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Trans-Pacific Partnership or TPP for short, is a multilateral free trade agreement that is currently being negotiated by several American and Asian nations aimed at further liberalizing the economies of the Asia-Pacific region. In November 2013, the treaty became a subject of intense scrutiny in the news media and online after WikiLeaks published a complete draft of the proposed chapter on Intellectual Property (IP) rights, which contains several provisions relating to the enforcement of copyrights.
The multilateral treaty currently being negotiated is a significantly expanded version of the Trans-Pacific Strategic Economic Partnership (TPSEP), a free trade agreement that was formed among Brunei, Chile, New Zealand and Singapore in 2005. The proposed expansion of the TPP, which began after the United States agreed to enter the negotiation process in late 2008, includes Australia, Vietnam, Peru, Malaysia, Canada and Mexico (as of November 2013). Once signed by all members, the TPP will be the largest-scale free trade agreement ever formed, encompassing economies representing more than 40 percent of the world’s gross domestic product (GDP).
currently in negotiations announced interest in membership
U.S. Industry Memo Leak
In December 2010, Knowledge Ecology International (KEI) published a leaked copy of the U.S. Business Coalition for TPP’s list of industry demands on the IP chapter of the partnership negotiations, which urged the TPP to address several issues, namely expiration of temporary copies (ex: buffered memory or browser cache), circumvention of digital locks, length of copyright terms and statutory damages.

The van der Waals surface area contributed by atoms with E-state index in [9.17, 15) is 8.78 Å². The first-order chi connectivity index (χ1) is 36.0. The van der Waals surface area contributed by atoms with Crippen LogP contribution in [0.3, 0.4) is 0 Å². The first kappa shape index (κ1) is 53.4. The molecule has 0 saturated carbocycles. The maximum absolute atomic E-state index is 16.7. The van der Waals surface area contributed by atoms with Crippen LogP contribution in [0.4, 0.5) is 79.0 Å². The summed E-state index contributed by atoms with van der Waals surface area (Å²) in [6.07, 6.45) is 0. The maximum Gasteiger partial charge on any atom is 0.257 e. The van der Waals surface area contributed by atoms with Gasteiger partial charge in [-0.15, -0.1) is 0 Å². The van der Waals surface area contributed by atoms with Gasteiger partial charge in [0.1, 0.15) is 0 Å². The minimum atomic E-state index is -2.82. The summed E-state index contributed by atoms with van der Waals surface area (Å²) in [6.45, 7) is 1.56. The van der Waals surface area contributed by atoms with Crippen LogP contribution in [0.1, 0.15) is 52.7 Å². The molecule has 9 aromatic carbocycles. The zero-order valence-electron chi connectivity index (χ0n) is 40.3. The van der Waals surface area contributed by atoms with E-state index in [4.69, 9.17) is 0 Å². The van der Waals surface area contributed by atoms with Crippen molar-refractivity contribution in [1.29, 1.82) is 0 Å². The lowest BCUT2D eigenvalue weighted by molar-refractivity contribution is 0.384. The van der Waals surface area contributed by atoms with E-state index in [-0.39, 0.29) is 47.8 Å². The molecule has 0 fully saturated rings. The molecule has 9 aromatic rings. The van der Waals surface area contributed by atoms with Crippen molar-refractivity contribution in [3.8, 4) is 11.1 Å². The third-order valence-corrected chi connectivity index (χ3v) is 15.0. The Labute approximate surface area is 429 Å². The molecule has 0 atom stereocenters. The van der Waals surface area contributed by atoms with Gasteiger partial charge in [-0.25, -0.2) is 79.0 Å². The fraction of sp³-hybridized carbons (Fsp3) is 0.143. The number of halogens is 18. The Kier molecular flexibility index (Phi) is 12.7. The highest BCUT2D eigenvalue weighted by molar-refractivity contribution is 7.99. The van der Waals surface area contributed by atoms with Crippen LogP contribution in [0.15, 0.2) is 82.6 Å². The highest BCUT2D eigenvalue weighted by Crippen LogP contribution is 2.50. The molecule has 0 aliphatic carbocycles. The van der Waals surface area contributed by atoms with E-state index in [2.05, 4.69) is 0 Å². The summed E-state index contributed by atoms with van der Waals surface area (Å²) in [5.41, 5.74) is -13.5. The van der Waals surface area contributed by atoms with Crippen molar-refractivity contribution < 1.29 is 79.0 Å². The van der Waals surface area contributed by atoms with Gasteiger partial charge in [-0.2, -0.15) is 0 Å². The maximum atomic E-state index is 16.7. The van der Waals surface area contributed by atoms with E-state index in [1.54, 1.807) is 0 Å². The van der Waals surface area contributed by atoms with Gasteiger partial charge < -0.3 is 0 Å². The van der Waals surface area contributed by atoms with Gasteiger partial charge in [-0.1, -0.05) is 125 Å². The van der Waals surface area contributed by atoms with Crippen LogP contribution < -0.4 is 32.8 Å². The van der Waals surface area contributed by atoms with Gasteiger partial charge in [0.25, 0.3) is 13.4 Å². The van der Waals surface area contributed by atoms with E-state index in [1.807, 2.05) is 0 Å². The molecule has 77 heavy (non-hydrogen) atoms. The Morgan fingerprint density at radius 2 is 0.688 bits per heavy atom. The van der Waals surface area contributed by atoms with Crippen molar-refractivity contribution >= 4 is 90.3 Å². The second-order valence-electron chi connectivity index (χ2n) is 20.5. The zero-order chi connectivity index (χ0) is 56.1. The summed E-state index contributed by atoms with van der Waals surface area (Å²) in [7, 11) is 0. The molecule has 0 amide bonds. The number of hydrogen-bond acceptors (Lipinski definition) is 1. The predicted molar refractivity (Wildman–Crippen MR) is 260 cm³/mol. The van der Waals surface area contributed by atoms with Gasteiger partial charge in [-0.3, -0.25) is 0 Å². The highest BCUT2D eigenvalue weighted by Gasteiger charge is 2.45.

Darrell Issa’s Release
On May 15th, 2012, U.S. congressman Darrell Issa released a copy of the U.S.-proposed intellectual property chapter via KeepTheWebOPEN, while urging the U.S. Trade Representative Ron Kirk to publicly release the latest text U.S. negotiators are seeking to include in the agreement.
On November 13th, 2013, WikiLeaks released a complete copy of the secretly negotiated draft text for the TPP’s Intellectual Property rights chapter ( as proposed by the United States), which addresses a wide range of IP-protection measures ranging from trademark, copyright, patents and trade secrets to geographical indication, genetic resources and traditional knowledge. In the press release, WikiLeaks described the text as “the most controversial chapter of the TPP due to its wide-ranging effects on medicines, publishers, internet services, civil liberties and biological patents.”
The TPP has drawn much criticism from digital rights advocates and regional interest groups for its lack of public transparency, potential infringement of civil liberties and national sovereignty, as well as preference of the U.S. intellectual property laws over others as the international norm. It has been also criticized by several humanitarian aid groups and NGOs for limiting access to affordable medicine in the developing world.
Public Knowledge – ACTA the Sequel: The Transpacific Partnership Agreement
Knowledge Ecology International – US Industry IP memo for the TPP negotiations leaked
U.S. House of Representatives – Congressman Darrell Issa Releases the TPP IP Chapter
Doctors Without Borders – INFOGRAPHICS: How Provisions in the TPP Will Hurt Access to Affordable Drugs